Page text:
As UK cardiologists, we might be forgiven for assuming acceptance of cardiovascular magnetic resonance (CMR). The past decade has seen CMR in the UK change from an ancillary research/specialist patient populations tool to an evidence-based imaging modality for use in all spheres of cardiovascular disease. Within the wider medical community and overseas, however, the advantages of CMR remain opaque.
That CMR is the gold standard for heart size and function, and for congenital and inherited heart disease is little disputed. The additional benefit of CMR for tissue characterisation has gained widespread acceptance, particularly now with convincing prognostic data across a wide variety of disorders,1 and the large EuroCMR registry (27,000 patients, 15 countries),2 showing that CMR entirely changed diagnosis in nearly 10% of subjects. CMR adoption as a ‘workhorse’ for ischaemia and viability testing has, however, been slower, with continued calls for cost-effectiveness and head-to-head comparison data with other modalities. These data are now available,3,4 and UK guidelines support perfusion CMR for the investigation of chest pain, but detractors point out that, despite the higher image quality and better diagnostic capabilities, little evidence of translation to better patient outcomes exists.
Growth in the UK
As Ripley et al. outline in their article, there has been recent substantial, and likely sustained, UK growth of CMR. Currently, there are several centres within the UK scanning some of the largest volumes worldwide – the Heart Hospital Imaging Centre in London recently scanned its 10,000th patient in the 37 months since opening. The by-product (or potentially the driver) of this is that the UK leads CMR education and training, and attracts significant numbers of international cardiologists and radiologists to train. Systems are well-codified, including attention to ‘educating the referrer’, as well as potential service providers, with a well-developed network of regular regional CMR meetings such as the quarterly London CMR meeting. From a research perspective, the UK is a dominant force with five top international research centres pioneering many techniques and conducting major clinical trials. The future also looks promising – 60% of the Young Investigator finalists at Society for Cardiovascular Magnetic resonance (SCMR) and EuroCMR 2013 were UK based.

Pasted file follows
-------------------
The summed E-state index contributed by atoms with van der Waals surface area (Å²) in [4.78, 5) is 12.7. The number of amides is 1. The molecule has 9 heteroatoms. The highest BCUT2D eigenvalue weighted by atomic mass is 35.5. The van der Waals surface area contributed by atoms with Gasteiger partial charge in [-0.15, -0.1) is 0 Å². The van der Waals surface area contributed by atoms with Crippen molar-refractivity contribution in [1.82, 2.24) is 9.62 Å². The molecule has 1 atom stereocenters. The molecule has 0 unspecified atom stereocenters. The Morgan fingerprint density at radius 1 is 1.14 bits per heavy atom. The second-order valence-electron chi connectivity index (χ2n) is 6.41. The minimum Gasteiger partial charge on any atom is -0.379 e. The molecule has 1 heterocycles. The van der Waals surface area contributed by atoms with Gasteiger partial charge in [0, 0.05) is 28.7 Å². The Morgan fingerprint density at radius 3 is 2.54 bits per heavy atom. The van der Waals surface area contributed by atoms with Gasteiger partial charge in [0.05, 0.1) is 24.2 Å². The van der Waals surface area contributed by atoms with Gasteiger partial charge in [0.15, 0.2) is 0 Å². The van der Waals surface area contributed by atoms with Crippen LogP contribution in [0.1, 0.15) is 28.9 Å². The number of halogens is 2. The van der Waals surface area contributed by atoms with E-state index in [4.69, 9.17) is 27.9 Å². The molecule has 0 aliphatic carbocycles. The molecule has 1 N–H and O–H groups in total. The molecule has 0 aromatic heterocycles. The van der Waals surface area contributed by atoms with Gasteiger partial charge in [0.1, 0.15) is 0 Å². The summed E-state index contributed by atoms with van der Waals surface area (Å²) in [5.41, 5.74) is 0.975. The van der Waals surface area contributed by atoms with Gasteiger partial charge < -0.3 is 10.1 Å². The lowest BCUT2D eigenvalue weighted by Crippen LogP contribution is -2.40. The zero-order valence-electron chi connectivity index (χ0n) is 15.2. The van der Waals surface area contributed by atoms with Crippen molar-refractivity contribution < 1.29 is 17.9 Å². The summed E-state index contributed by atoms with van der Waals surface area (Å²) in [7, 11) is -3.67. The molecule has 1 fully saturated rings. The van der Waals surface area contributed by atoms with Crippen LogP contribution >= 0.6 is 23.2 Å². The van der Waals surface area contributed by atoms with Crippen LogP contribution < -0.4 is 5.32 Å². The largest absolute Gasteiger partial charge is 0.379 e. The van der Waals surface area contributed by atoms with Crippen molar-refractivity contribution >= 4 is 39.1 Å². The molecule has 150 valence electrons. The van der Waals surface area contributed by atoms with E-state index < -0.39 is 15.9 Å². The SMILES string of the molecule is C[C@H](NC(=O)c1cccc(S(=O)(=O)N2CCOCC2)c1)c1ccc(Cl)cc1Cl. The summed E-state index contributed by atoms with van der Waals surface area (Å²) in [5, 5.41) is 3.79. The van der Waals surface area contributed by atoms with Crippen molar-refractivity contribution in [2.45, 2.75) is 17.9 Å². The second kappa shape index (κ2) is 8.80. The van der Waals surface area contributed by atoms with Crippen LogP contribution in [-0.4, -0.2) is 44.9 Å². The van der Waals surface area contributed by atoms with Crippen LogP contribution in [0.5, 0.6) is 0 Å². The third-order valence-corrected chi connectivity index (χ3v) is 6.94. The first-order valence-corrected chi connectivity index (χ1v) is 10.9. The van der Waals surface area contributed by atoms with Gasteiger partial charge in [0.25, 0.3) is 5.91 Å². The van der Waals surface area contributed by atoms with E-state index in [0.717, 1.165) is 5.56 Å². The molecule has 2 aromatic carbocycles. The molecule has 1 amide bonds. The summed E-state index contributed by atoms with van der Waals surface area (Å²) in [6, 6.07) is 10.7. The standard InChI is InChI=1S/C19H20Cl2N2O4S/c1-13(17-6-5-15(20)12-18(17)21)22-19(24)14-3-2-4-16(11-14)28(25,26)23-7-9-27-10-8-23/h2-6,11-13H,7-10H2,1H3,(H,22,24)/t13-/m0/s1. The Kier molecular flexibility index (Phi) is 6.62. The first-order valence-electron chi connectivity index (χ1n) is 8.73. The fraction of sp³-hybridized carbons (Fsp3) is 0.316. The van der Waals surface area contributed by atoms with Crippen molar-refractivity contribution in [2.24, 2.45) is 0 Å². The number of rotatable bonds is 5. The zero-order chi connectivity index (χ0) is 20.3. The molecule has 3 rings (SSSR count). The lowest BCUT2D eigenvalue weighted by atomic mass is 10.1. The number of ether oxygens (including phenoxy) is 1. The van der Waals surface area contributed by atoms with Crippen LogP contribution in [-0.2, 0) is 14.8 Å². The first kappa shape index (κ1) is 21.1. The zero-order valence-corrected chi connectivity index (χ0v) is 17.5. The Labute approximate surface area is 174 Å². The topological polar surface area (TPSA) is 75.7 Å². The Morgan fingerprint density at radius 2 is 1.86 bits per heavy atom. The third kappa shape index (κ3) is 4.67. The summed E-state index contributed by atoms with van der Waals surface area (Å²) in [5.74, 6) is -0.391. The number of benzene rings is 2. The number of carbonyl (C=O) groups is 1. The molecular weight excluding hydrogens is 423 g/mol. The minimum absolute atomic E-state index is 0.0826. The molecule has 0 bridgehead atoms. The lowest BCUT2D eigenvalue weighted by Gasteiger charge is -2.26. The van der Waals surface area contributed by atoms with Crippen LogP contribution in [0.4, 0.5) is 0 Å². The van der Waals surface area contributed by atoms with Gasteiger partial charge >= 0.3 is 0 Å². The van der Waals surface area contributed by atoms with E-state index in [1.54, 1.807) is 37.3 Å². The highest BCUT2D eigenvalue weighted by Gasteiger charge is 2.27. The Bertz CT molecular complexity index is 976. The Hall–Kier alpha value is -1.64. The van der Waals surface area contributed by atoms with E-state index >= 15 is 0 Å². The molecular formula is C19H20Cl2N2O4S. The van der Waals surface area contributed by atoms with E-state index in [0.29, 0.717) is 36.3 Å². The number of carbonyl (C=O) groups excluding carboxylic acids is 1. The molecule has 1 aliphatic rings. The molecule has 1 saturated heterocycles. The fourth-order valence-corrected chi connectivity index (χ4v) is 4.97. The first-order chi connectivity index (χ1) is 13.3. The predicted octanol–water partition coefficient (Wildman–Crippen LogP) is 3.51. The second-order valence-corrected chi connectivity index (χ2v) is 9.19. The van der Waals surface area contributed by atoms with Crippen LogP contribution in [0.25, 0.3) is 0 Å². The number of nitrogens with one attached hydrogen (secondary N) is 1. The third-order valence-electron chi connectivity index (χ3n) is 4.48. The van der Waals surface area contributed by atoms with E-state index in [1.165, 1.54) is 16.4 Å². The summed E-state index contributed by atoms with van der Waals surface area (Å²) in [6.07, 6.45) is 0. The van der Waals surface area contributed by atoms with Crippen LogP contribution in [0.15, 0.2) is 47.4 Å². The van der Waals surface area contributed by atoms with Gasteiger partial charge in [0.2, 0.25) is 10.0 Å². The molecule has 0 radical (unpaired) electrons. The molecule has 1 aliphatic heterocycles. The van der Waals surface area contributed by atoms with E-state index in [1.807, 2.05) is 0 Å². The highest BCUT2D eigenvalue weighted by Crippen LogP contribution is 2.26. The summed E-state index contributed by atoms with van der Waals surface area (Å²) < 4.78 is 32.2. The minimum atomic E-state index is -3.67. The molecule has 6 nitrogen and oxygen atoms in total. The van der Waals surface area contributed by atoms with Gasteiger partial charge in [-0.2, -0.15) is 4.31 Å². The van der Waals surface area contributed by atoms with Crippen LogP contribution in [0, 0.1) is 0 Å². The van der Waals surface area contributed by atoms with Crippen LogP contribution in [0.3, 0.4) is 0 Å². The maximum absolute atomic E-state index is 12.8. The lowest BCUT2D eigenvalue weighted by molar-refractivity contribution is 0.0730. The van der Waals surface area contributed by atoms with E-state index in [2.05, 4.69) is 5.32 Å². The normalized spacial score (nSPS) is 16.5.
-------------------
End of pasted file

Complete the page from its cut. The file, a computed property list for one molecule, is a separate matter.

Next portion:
Despite these positives, the CMR community still has a way to go to divest itself of the label ‘advanced imaging modality’ and to be considered mainstream. CMR specialists should communicate its unique strengths (such as tissue characterisation), but acknowledge both the value of other techniques (for example echocardiography for valvular assessment) and the reducing yield if referral thresholds lower too far.
Worldwide, CMR remains a minority player for ischaemia; there are 44 single-photon emission computed tomography (SPECT) scans performed for every CMR in the USA, with a (scarcely believable) 9.5% of all insured adults having one radiation-based cardiac imaging study over a three-year period.5 This entrenched pattern in the USA is not going to be easy to reverse because of the reimbursement streams, the nature of US healthcare, and the perception of CMR as an expensive, specialist technique. Even within the UK, CMR funding remains potentially fragile with an evolving commissioning landscape.